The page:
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Working with Parameters in Reporting Services

Updated: 17 July 2006

In a Reporting Services, parameters are used to specify the data to use in a report, connect related reports together, and vary report presentation. There are two types of parameters in a report: query parameters and report parameters.

  • When you define a dataset query that includes variables, Reporting Services creates corresponding query parameters. Query parameters are used to limit data retrieved from the data source to just the data needed for the report.
  • Report parameters appear on the report toolbar and allow report readers to select or enter values that are used when a report is processed. In Report Designer, report parameters are created automatically from query parameters. In Report Builder, report parameters are created when you set a prompt on a filter clause. You can also define report parameters that are not tied to query parameters. In expressions, you can include references to report parameters using the global Parameters collection. Because expressions can be used throughout a report definition to control content or appearance, report parameters provide a powerful way to customize a report.

The following list briefly summarizes the key aspects of parameters and the way they are used in Reporting Services:

  • Report parameters are processed by the report server, while query parameters are processed on the data source server.
  • Each query parameter value, by default, is mapped to the corresponding report parameter value. This allows users to select values for report parameters and have them passed in the query to limit the data retrieved from the data source.
  • Report parameters that are not bound to query parameters are used to vary presentation, filter data, control sorting and grouping, and vary text box properties. You do this by writing expressions that include parameters. When the report is processed, the expressions are evaluated using the current parameter settings. In this way, you can use report parameters to affect any aspect of a report that allows you to specify an expression.
  • You can set report parameter properties that determine whether parameters are single-valued or multivalued, are visible at run time, use a static or query-based valid values list, have default values, and accept null or blank values. Multivalued parameters provide support for selecting more than one value.
  • You can create cascading parameters that define the valid values list for other parameters in the report (for example, choosing a particular product category determines the list of available products).
  • You can use parameters to connect a parent report to a drillthrough report or to an embedded subreport.
  • After a report is published, you can manage parameter properties in the published report separately from the original parameter definition. Depending on how you configure the parameter in the report at design time, report server administrators can modify many parameter properties in the published report. For more information, see Setting Parameter Properties for a Published Report.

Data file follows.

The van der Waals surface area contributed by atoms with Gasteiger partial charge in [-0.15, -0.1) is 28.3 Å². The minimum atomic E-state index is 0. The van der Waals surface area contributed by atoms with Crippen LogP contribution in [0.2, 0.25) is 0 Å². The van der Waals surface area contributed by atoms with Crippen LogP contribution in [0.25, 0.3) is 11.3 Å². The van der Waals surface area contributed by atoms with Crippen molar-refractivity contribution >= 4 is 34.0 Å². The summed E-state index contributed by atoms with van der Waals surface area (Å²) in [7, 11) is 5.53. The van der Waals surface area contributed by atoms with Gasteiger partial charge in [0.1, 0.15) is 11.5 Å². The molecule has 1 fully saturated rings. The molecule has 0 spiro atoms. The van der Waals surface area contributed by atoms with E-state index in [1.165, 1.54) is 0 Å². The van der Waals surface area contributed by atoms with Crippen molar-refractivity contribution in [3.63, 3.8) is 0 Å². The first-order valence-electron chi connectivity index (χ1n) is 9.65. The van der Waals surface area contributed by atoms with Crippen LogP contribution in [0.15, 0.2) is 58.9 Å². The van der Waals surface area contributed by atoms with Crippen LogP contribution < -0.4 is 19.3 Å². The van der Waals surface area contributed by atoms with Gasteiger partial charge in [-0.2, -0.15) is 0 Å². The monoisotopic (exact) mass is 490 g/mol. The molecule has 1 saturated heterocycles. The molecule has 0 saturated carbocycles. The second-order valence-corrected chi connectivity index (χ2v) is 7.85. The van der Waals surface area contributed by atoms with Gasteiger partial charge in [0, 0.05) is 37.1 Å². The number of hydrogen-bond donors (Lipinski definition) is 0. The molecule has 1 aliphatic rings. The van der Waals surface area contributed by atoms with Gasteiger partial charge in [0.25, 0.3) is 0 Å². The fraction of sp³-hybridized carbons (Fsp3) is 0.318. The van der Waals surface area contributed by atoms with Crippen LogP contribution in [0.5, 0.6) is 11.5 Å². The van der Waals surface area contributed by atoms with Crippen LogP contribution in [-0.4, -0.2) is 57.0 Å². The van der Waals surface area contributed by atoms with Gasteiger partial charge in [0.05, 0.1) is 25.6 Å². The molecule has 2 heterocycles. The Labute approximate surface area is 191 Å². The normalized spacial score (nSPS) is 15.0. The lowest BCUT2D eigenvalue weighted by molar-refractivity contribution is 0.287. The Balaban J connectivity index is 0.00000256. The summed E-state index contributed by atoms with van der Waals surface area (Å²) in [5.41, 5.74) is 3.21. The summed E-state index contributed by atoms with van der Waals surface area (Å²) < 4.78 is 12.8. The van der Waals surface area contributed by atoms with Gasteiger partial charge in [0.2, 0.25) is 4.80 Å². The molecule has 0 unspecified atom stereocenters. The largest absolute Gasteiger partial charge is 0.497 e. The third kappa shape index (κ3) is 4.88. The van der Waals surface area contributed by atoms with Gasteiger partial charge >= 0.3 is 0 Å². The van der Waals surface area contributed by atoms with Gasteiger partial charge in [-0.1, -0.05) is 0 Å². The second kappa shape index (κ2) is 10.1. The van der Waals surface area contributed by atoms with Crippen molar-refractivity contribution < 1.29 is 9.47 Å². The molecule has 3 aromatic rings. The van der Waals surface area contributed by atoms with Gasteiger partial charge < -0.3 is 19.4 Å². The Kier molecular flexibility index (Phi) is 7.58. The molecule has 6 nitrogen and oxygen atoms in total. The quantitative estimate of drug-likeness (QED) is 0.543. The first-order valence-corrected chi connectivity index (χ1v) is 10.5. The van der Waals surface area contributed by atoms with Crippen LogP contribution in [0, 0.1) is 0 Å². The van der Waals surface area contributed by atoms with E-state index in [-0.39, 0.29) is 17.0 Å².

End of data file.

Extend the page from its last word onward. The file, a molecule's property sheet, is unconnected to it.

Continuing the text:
• Parameters can be set in subscriptions. Each user who subscribes to a report can specify parameter values that are stored with and used by the subscription. For more information, see Setting Parameters in a Subscription.
  • Parameters can be set via URL access. For more information, see Using URL Access Parameters.
ms155917.security(en-US,SQL.90).gifSecurity Note:
In any report that includes a parameter of type String, be sure to use an available values list (also known as a valid values list) and ensure that any user running the report has only the permissions necessary to view the data in the report. When you define a parameter of type String, the user is presented with a text box that can take any value. An available values list limits the values that can be entered. If the report parameter is tied to a query parameter and you do not use an available values list, it is possible for a report user to type SQL syntax into the text box, potentially opening the report and your server to a SQL injection attack. If the user has sufficient permissions to execute the new SQL statement, it may produce unwanted results on the server.

If a report parameter is not tied to a query parameter and the parameter values are included in the report, it is possible for a report user to type expression syntax or a URL into the parameter value, and render the report to Excel or HTML. If another user then views the report and clicks the rendered parameter contents, the user may inadvertently execute the malicious script or link.

To mitigate the risk of inadvertently running malicious scripts, open rendered reports only from trusted sources. For more information about securing reports, see Securing Reports and Resources.

Using Parameters to Control Report Data

Discusses how to use parameters to control the data in a report.

Using Parameters to Control Report Appearance

Discusses how to use parameters to control report appearance, including visibility, sort order, filtering, color, and text box properties.

Using Parameters to Connect to Other Reports

Discusses how to use parameters to link to drillthrough reports, subreports, and linked reports.

Using Single-Valued and Multivalued Parameters

Discusses how to use single valued and multivalued parameters.

Creating Report Parameters and Setting Report Parameter Properties

Discusses how to create and set properties on a report parameter.

Using Parameters in Expressions

Discusses how to include parameters in an expression, including syntax for single-valued and multivalued parameters.

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